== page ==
Halloween is approaching and just as with any year, we can anticipate the fun of celebrating by dressing up in our favorite costumes, bobbing for apples, going to parties and connecting with friends and family.
But have you ever pondered on how Halloween came about? Whether the day stems from a Christian or Pagan holiday? Or a combination of both?
History suggests that Halloween evolved from a Celtic tradition from about 2000 years ago called Samhain. The Celts of Britain and Ireland would celebrate the days of the harvest with a festival, which was held the night before the new year. Not only did November 1st mark the first day of the new year, it was also considered the beginning of the winter period.
The Celts believed that during this time the veil between the worlds was thin and the souls of the dead would return. They worried that evil spirits might harm their crops so to prepare, people would light bonfires to frighten them away. They would also dress up in animal heads or
masks to disguise themselves as protection. In addition, they hallowed out pumpkins and squash to carry as a lanterns to ward off the ghosts. In some ways, this is how witches, goblins, demons, etc. became associated with Halloween.
This was also a time when the Druids felt that it was easier to make predictions about the future since the boundary between the worlds was thin. So they would also engage the priests during the festival to make predictions for the year to come.
Now jump to the 7th century where the Pope establishes that May 13th is All Saints Day or All Hallow’s Day. Did you know that hallow means holy? This day was a way for the Christians to honor the dead with an evening mass along with a celebration that would include a large feast.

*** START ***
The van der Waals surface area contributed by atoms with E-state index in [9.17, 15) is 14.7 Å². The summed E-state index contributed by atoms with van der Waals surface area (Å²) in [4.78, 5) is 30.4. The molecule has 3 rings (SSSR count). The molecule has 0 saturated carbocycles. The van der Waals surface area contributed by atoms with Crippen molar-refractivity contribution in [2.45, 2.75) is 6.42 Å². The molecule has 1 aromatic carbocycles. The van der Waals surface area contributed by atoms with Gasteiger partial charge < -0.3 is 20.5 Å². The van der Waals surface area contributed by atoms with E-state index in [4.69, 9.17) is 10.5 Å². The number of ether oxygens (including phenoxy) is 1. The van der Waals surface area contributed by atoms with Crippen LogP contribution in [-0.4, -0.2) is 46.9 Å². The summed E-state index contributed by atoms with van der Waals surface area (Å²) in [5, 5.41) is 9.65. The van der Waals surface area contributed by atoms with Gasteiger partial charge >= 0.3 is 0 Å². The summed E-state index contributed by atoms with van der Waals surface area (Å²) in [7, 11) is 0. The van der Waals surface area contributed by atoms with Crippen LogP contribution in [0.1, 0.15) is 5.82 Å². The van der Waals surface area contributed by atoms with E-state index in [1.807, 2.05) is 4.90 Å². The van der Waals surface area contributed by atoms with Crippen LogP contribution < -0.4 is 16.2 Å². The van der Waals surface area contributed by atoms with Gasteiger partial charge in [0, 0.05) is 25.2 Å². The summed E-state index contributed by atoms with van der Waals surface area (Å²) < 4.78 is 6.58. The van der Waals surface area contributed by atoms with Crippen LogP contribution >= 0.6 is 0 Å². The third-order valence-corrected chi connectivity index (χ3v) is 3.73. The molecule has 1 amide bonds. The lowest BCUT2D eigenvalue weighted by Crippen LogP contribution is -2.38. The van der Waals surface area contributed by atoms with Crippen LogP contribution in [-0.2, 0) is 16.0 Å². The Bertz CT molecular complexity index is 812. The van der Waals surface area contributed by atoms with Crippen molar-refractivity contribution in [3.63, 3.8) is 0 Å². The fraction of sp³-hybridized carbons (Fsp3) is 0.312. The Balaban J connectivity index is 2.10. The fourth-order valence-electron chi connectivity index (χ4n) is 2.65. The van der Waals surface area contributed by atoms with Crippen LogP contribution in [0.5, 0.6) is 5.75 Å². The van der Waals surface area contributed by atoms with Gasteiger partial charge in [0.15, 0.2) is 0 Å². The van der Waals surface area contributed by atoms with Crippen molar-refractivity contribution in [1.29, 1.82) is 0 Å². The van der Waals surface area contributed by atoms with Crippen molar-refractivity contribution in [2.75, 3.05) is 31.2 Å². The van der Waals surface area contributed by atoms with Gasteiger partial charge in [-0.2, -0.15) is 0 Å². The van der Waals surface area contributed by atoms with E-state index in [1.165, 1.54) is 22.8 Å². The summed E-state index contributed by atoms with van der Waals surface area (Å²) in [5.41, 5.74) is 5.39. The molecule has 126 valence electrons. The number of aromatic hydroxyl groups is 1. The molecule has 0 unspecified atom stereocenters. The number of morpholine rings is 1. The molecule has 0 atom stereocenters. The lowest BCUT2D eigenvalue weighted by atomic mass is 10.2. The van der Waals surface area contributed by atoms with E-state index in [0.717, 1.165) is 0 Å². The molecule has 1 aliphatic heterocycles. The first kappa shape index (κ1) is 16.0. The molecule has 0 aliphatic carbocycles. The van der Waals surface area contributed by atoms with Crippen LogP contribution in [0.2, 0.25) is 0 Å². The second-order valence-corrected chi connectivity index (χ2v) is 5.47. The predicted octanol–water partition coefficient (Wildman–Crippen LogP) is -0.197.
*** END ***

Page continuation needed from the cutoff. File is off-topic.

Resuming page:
And for some reason, The Pope decided to move this holiday to November 1st that following century. Perhaps this was the Pope’s way to change a Pagan holiday into a Christian one?
Regardless, any religious affiliation with the holiday ended with the Reformation. And although the Christian community forbade celebrating the holiday, the Celtics continued to celebrate the day as a secular holiday. Eventually, those secular celebrations made their way here starting around the 19th century as immigrants from Ireland and Britain settled in the United States and brought their costumes with them from abroad.
And over time, Halloween has transitioned to become one of America’s favorite holidays as we celebrate by dressing up and going to costume parties, trick or treating, watching scary movies and much more. How do you celebrate? Wishing you a Happy Halloween!
Author: Cate Coffelt http://bestamericanpsychics.com/listing/cate-coffelt
Britannica, T. Editors of Encyclopedia (2023, September 13). Halloween. Encyclopedia
Halloween. (2023, September 6). In Wikipedia. https://en.wikipedia.org/wiki/Halloween